Germany wants GM talks on Opel this week


Germany on Monday said it wants a GM executive to come to Berlin this week to explain why the US auto giant failed to choose a buyer for its European unit Opel amid growing fears of a transatlantic rift.

"Our aim is to organise a meeting this week in Berlin with a representative from General Motors' board," government spokesman Ulrich Wilhelm told a regular government briefing.

"We will then attempt to clear up any open questions in a constructive manner," he said.

"In recent weeks we have been able to clear up most of the open questions. Germany has done its homework ... There are two contracts ready to be signed.

"The decision to sell is GM's alone. But a sale will only work if the buyer can secure guarantees or aid from Germany and other European countries where Opel and (British arm) Vauxhall have plants," Wilhelm said.

Foreign Minister Frank-Walter Steinmeier cranked up the pressure on the United States over the weekend, telling his US counterpart Hillary Clinton in a phone call that "the time had now come for a decision."

The Bild daily cited an unnamed source as saying that the US government felt it was being "slowly but surely blackmailed" by Berlin while the Financial Times reported that GM's board was also unhappy at the pressure coming from Germany.

Wilhelm, however, stressed that despite Chancellor Angela Merkel expressing her disappointment at the outcome of GM's board meeting on Friday, there was no spat with the administration of President Barack Obama.

"There are constant contacts with representatives of the US government ... parallel to the talks with GM," Wilhelm said.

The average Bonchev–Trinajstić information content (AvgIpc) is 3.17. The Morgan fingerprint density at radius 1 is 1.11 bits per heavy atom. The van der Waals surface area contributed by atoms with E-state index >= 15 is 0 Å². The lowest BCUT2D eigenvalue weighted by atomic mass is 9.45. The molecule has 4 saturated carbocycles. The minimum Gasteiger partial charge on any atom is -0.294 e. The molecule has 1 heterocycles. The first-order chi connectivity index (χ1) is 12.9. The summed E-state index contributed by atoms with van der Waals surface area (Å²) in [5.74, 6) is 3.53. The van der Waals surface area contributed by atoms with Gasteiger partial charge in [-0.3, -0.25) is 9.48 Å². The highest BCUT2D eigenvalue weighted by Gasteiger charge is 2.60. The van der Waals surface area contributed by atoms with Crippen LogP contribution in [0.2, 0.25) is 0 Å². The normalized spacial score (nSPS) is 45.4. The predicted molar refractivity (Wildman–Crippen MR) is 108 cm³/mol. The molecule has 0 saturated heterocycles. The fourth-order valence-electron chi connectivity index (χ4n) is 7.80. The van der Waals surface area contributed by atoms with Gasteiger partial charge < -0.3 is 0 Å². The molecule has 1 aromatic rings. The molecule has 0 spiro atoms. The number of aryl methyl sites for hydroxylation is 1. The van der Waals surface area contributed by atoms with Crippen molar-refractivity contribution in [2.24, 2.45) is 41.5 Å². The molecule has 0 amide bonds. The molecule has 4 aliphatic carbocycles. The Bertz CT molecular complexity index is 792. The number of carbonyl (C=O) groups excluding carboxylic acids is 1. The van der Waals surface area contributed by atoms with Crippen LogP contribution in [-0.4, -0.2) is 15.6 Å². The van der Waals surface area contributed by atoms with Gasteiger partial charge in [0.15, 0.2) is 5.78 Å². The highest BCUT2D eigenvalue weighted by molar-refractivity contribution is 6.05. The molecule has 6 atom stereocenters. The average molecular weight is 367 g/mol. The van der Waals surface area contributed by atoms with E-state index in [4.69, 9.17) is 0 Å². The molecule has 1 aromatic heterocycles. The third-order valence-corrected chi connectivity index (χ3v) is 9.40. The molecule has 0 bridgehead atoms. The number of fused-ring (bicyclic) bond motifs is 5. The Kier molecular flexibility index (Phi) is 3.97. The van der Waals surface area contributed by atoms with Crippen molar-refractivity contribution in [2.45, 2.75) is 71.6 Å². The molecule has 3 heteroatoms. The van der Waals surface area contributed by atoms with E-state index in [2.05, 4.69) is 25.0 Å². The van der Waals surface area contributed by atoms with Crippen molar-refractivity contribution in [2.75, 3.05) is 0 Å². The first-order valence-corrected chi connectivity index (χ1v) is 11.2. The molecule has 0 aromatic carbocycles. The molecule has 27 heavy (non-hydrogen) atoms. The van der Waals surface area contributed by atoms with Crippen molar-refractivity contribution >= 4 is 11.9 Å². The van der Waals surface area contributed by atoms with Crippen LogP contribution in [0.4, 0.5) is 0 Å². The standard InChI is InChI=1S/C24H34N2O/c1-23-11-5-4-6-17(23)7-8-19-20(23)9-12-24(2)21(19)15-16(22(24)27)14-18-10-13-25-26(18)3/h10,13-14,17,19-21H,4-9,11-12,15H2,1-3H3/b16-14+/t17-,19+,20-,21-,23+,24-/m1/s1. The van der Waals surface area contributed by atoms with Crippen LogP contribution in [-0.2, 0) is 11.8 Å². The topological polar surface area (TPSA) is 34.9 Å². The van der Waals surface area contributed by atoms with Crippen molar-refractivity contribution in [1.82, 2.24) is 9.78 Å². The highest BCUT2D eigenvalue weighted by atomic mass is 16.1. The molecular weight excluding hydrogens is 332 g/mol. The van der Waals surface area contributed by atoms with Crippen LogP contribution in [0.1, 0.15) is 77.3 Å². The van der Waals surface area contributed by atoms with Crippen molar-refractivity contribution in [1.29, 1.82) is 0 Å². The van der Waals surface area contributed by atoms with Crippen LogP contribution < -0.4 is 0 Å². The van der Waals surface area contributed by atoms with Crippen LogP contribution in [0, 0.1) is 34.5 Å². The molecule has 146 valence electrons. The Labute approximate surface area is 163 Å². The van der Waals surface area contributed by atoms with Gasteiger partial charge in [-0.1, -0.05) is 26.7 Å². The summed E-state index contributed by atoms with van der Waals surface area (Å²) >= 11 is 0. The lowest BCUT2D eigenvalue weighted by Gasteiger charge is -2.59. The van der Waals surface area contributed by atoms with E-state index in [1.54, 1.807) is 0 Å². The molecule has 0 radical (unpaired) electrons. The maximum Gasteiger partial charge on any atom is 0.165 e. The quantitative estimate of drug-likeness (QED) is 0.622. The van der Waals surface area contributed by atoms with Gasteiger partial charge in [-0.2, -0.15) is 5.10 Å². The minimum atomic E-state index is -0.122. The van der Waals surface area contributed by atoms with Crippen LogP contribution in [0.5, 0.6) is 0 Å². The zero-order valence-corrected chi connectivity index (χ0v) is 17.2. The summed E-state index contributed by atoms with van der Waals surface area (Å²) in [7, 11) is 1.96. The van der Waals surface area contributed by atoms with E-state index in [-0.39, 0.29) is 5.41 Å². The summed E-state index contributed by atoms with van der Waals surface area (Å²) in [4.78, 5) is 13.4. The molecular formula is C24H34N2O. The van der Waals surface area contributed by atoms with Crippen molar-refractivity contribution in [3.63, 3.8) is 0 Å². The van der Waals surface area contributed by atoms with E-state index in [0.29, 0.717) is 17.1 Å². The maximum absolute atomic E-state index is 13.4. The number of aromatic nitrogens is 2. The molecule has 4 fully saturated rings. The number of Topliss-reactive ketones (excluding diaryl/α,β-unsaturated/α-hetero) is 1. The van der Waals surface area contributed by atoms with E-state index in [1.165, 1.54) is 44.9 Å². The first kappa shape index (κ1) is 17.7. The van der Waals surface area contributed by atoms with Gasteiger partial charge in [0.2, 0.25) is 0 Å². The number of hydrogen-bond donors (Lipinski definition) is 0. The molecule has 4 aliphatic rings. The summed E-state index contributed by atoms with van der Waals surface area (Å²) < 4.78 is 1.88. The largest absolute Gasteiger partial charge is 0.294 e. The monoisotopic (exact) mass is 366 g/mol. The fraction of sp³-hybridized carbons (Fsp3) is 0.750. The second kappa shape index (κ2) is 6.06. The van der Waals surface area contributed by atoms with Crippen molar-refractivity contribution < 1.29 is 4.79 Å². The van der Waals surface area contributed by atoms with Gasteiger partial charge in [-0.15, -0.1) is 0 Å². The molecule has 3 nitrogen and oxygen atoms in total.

"We have always managed to avoid any tensions in our transatlantic relations. The relations between the two governments are good and unaffected."

Germany, where around half of GM's 50,000 employees in Europe work, had hoped that GM executives would choose on Friday an offer for Opel from Canadian auto parts maker Magna and state-owned Russian lender Sberbank.

GM's board is widely believed to prefer a rival bid from Brussels-based investment group RHJ International, reportedly because of fears that valuable technological knowhow might end up in the hands of Russian carmakers.

GM, which is majority owned by the US government since the firm's bankruptcy in June, is also said to find RHJ more attractive because it would make a repurchase of Opel easier when times get better.

But during a telephone conference, GM's board stopped short of making a decision either way because it had identified "a few issues where there was a need for further clarification," Wilhelm said.

Berlin has offered 4.5 billion euros (6.4 billion dollars) worth of financing to support an Opel sale, but only for Magna, to the annoyance of other European governments such as Britain.

Germany -- with elections due on September 27 -- supports Magna because it believes that the the bulk of job cuts and plant closures that it will make in an attempt to make Opel profitable will happen in other countries.

Wilhelm also said that Germany has received "no indications" to support media reports that GM was considering holding on to Opel, which includes all GM's European operations except Saab but including Vauxhall in Britain.

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